Leroy Anderson as conductor of the Harvard University Band in 1929
Leroy Anderson as conductor of the Harvard University Band in 1929

Harvard University Band

The Harvard University Band was very important in the musical development of Leroy Anderson. While his classes taught him the fine points of music, the Band gave him an outlet to develop his musical skills as an arranger and a conductor. In a1962 interview Leroy Anderson was asked about the Band:

Question: "You had something to do with the Harvard Band."

Anderson: "Yes, When I was a Senior I was Director of the Band. At that time the director of the Band was also the drum major and you made the drills. I then went to the graduate school and I wasn't able to direct the Band doing the whole job and it was finally decided that the job should be split up, that we really needed three people to do the three jobs. So I became the Music Director and we got another fellow who was very good at drills to design the drills and rehearse them and we got someone else as drum major. So that neither of us had to worry about throwing the stick over the goal post every Saturday afternoon. That gets rather difficult you know,
especially in the Harvard Stadium, down in the Bowl end there's quite a draft there. You have to go down in the morning to check the wind because its different every time.  I remember going down once and I had found that the wind had changed that particular game. It's a good thing I practiced because as I threw the baton over the goal post the wind picked it up and brought it back on the same side. So that meant that when we went down there, I had to throw it even harder against the wind so it would get over the goal post. I managed to hold onto it though when it came down. This of course was a lot of fun, I enjoyed it, but actually my main interest was in music and so I was very glad when I had the chance just to be the Music Director of the Band. And then I had the opportunity of course to make medleys of different college songs which we played on the field between the halves. And I happened at that time to make an arrangement of Wintergreen for President, which as a matter of fact after all these years is still being played by the Band."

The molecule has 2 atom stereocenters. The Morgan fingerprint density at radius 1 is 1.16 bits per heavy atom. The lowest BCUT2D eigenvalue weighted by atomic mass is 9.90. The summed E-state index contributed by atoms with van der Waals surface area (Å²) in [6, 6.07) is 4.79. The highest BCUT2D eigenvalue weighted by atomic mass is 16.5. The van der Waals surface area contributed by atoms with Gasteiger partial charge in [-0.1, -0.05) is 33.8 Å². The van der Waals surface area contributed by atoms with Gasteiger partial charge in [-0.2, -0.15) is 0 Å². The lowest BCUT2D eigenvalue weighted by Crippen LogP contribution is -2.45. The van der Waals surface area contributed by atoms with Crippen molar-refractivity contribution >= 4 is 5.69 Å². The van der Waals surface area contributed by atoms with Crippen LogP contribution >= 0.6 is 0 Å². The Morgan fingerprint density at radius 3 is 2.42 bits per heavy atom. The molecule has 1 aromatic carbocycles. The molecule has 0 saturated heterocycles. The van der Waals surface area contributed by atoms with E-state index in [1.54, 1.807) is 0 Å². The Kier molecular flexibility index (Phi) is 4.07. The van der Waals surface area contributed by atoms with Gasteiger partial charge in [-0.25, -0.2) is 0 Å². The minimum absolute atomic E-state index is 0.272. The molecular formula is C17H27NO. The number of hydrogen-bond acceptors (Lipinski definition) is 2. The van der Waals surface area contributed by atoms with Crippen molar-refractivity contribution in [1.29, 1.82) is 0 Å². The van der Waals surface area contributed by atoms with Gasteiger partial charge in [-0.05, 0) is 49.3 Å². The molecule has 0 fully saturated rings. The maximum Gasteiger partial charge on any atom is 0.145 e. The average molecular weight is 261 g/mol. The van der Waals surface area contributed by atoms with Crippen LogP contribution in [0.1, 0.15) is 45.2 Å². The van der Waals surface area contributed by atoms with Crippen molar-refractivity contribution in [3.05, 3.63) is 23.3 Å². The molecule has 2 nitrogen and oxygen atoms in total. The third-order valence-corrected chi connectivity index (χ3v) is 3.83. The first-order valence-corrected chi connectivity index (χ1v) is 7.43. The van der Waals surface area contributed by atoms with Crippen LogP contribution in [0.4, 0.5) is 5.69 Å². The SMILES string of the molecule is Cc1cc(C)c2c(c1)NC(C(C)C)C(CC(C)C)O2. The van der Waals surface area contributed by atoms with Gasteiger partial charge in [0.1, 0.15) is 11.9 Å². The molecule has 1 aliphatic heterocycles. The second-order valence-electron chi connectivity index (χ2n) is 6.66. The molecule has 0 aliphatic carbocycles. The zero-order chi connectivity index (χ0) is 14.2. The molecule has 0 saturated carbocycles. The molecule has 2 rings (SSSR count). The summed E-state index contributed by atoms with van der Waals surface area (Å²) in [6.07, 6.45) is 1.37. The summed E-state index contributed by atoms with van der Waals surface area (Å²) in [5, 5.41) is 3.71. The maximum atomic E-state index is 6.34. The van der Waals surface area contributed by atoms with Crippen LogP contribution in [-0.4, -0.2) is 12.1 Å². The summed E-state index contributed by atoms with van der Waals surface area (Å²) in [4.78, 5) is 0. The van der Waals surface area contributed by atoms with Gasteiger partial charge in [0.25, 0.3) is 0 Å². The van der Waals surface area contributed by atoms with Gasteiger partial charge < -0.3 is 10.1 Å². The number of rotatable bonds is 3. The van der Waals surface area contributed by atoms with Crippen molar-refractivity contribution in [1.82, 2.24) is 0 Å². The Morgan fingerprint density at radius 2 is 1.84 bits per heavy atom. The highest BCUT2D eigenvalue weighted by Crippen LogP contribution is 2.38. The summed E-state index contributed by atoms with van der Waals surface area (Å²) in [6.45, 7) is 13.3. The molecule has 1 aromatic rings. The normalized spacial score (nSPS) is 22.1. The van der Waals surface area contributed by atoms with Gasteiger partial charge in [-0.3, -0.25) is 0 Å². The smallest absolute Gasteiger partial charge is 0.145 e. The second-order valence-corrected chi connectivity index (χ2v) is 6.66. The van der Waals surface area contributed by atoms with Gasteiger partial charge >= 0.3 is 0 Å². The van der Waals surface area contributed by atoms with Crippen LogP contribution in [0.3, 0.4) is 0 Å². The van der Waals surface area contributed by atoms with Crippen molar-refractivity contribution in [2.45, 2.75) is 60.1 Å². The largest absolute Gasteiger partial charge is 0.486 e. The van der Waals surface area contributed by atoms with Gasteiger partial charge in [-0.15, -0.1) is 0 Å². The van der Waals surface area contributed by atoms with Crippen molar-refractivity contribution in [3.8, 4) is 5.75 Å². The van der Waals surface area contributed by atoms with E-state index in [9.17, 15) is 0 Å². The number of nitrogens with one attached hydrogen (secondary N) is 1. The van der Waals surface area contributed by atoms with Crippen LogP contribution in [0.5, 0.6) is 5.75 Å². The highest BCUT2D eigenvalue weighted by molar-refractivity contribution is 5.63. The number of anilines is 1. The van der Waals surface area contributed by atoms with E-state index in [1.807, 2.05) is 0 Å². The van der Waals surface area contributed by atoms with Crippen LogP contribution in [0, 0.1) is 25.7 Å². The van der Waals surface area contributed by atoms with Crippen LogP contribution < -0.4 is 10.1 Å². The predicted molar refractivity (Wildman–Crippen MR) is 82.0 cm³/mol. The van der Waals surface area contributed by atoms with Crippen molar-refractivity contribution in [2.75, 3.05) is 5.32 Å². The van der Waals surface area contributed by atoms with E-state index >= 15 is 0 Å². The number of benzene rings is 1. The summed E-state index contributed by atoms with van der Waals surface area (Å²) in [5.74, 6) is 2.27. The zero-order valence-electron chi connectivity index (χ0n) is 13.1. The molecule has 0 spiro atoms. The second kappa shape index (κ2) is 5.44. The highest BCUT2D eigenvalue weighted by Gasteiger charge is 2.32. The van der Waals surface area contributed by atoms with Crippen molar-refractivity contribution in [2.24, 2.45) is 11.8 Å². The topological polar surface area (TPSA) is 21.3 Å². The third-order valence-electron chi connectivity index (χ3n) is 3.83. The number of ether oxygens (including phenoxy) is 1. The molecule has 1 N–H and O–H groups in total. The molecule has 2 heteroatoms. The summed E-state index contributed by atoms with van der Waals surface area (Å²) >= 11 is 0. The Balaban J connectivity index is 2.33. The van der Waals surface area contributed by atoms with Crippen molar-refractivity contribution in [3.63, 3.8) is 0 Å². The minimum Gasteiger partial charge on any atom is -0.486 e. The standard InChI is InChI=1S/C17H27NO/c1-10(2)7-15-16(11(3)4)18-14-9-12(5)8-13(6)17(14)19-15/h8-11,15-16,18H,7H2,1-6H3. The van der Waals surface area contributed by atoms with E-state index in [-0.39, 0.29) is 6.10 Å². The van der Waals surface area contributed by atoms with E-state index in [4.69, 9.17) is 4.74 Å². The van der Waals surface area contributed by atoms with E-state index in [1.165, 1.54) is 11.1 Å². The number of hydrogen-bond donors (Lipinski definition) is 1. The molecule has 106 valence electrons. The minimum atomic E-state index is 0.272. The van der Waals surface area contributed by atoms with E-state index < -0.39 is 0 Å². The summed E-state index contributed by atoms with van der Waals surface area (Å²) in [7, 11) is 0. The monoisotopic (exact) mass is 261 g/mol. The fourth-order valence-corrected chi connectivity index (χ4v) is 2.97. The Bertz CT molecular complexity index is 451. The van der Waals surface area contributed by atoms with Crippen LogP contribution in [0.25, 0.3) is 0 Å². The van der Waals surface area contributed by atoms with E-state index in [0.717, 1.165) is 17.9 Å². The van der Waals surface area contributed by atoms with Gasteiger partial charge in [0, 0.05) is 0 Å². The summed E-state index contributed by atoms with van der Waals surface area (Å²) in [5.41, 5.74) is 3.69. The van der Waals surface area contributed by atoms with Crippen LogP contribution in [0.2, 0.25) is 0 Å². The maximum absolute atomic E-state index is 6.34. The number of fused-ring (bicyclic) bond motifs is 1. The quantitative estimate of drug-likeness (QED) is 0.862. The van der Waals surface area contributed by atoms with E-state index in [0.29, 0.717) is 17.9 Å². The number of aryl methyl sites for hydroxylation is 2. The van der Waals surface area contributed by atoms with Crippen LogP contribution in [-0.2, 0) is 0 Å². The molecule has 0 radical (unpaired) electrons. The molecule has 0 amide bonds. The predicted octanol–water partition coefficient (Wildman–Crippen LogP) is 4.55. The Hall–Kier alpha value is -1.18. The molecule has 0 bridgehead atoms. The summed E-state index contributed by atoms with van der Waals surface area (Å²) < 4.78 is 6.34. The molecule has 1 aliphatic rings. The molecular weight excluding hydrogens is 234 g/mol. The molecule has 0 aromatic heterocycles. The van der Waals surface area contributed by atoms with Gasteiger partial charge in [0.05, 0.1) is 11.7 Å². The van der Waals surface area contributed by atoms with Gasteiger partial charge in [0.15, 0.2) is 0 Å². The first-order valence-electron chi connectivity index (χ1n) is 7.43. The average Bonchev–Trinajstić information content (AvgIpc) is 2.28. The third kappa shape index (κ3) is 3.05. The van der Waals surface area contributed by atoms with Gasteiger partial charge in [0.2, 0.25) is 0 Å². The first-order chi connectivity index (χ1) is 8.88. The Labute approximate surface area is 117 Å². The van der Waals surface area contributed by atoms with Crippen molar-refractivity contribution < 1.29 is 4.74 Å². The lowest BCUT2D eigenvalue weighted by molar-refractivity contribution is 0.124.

While the Band helped Leroy develop his musical skills as an arranger, it also hindered his musical education at Harvard. Anderson received his BA degree, magna cum laude and Phi Beta Kappa, in 1929, and his MA degree in 1930. He applied for a Paine Traveling Fellowship in 1930 which he had hoped would allow him to study with Nadia Boulanger, the great French musical teacher of Copland, Thompson and many other composers. He was turned down because of his association with the Band. He gave up directing the Band and reapplied. After a second refusal in 1931 he started work on a PhD in Scandinavian languages at Harvard and once again became Director of the Harvard University Band.

The Harvard Band was formed in 1919. This group served as pep band for the Harvard football team when it defeated Oregon in the Rose Bowl. It then played at the 1920 Tournament of Roses Parade and has continued with over 80 years of musical history. Initially performing at football and baseball games, the Harvard Band has played on national radio broadcasts, in Carnegie Hall and on opening day at Fenway Park in Boston.

The current Director and University Advisor of the Harvard Band, Thomas G. Everett, has the longest tenure in the history of the Band. Since his appointment in 1971, Everett has expanded the band to include two other organizations: the Harvard Wind Ensemble, a concert-oriented group, and the Harvard Jazz Band. Everett also directs the Harvard Summer Pops Band, made up of summer school students and members of the community.